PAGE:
Your Brain Is Always Changing

This process is called “brain plasticity”—as we experience the world, practice habits and learn new information, our brains change, grow new connections and repair broken ones. As we age, our experiences and knowledge keep our brains working, developing and learning. You may experience noticeable changes, but not all changes are a sign of concern. We all lose our keys and forget people’s names. We do it throughout our entire lives. It’s not until we’re older that these common mishaps cause us to worry. It’s also important to know there are several other reasons lapses in memory occur, like taking certain medications, lack of sleep and excessive alcohol.

Find out how your brain changes over the years:

How does my brain change
  1. An illustration of how the brain changes from birth to age with speech bubbles and shapes

    Birth to Age 10

    • Our brains reach 90% of their adult size by age 5 as cells become better at communicating with each other.
    • Language and spatial understanding regions of the brain grow dramatically between ages 5 and 10.
  2. An illustration of how the brain changes from age 10 to 30 with a filing cabinet and surrounding icons related to reasoning

    Age 10 to 30

    • Our brains reach maturity in our 20s, as the reasoning planning and impulse-control areas are fully formed.
    • Complex reasoning, long-term memory functions begin to peak, and creativity may be at its highest.
  3. An illustration of how the brain changes from age 30 to 40 with a brain and a measuring tape around it

    Age 30 to 40

    • Even though there are rarely any outward signs, brain volume begins to slightly decline as neurons (the brain cells) start to shrink. It’s a very slow and gradual process.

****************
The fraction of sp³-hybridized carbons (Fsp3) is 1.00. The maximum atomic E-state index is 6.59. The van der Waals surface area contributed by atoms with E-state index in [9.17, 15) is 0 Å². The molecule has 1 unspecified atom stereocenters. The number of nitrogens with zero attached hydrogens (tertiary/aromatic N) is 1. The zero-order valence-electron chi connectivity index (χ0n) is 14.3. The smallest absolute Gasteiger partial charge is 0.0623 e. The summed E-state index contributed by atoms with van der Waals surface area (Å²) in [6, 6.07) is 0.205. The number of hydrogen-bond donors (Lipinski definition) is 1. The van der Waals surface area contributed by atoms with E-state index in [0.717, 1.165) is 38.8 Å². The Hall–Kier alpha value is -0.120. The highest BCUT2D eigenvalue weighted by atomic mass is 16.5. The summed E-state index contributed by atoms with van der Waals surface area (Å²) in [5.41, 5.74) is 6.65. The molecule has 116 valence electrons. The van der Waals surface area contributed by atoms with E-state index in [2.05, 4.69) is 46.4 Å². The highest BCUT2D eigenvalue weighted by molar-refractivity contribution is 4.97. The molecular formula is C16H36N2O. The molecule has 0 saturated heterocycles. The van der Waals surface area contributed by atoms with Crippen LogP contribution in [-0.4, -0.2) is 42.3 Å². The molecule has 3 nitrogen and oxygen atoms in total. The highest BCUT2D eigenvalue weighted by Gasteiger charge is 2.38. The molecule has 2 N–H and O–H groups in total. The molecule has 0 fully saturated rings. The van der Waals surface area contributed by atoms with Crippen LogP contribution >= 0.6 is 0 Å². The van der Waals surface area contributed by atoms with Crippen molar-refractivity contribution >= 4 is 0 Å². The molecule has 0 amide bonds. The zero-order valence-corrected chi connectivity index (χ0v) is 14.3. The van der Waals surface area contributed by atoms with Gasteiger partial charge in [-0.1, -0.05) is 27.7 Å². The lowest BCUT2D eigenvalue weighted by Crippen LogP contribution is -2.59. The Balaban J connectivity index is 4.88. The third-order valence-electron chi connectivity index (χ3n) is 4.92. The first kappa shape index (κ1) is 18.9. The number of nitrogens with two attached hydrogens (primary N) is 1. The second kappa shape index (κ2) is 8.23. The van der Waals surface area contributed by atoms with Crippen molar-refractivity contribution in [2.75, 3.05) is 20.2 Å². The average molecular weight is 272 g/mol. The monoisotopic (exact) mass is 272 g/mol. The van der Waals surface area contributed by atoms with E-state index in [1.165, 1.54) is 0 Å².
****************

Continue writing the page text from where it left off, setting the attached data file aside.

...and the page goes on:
4. An illustration of how the brain changes from age 40 to 50  of a head with geometric shapes around it

    Age 40 to 50

    • The first signs of gradual decline in brain volume begin to show: short-term memory may be less sharp.
    • Reactions to complex stimuli—things like challenging calculations or card games—may take a little longer.
  5. An illustration of how the brain changes from age 50 to 60  of a book with a dollar sign and paint brush on it

    Age 50 to 60

    • Conceptual understanding, language and vocabulary is still sharp.
    • The ability to understand how things work can remain strong, as can creativity and wisdom.
    • Multitasking may be a little harder than before and learning new things can take a bit longer, but both can still be successfully accomplished.
    • Financial literacy is still strong but may begin to decline after age 60.
    Now is a good time to shore up your future with financial planning.
  6. An illustration of how the brain changes from age 60 to 70 of a head with gears surrounding it

    Age 60 to 70

    • Knowledge, experience, reasoning, creativity and problem solving can remain strong.
    • Changes in our 50s continue into our 60s.
    • Cognitive processing speed may take longer as some parts of the brain may be shrinking.
  7. An illustration of how the brain changes from age 70 and beyond of a brain with icons surrounding it

    70 and Beyond

    • Most individuals’ reasoning, creativity, language and procedural memories will remain sharp.
    • Cognitive health can begin to vary. Early signs of brain issues like Alzheimer's and dementia can occur.
    • For some, genetic predisposition, lifestyle and health issues will begin to show noticeable effects.